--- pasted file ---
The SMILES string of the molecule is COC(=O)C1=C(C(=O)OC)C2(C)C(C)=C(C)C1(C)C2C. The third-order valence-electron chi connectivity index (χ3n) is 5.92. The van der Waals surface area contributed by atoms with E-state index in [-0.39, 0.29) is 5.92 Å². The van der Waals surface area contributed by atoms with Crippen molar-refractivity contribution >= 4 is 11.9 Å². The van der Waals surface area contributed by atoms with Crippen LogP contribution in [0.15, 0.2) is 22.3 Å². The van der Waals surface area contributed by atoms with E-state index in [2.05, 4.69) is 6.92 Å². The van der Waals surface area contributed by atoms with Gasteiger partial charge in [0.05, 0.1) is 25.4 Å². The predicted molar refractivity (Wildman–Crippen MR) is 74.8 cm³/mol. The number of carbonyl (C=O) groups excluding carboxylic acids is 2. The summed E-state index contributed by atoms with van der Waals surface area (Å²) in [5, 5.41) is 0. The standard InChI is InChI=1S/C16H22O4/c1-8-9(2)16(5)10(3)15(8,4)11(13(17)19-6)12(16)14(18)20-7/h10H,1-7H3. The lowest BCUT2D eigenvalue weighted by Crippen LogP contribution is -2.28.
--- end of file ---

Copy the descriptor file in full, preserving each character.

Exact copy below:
The SMILES string of the molecule is COC(=O)C1=C(C(=O)OC)C2(C)C(C)=C(C)C1(C)C2C. The third-order valence-electron chi connectivity index (χ3n) is 5.92. The van der Waals surface area contributed by atoms with E-state index in [-0.39, 0.29) is 5.92 Å². The van der Waals surface area contributed by atoms with Crippen molar-refractivity contribution >= 4 is 11.9 Å². The van der Waals surface area contributed by atoms with Crippen LogP contribution in [0.15, 0.2) is 22.3 Å². The van der Waals surface area contributed by atoms with E-state index in [2.05, 4.69) is 6.92 Å². The van der Waals surface area contributed by atoms with Gasteiger partial charge in [0.05, 0.1) is 25.4 Å². The predicted molar refractivity (Wildman–Crippen MR) is 74.8 cm³/mol. The number of carbonyl (C=O) groups excluding carboxylic acids is 2. The summed E-state index contributed by atoms with van der Waals surface area (Å²) in [5, 5.41) is 0. The standard InChI is InChI=1S/C16H22O4/c1-8-9(2)16(5)10(3)15(8,4)11(13(17)19-6)12(16)14(18)20-7/h10H,1-7H3. The lowest BCUT2D eigenvalue weighted by Crippen LogP contribution is -2.28.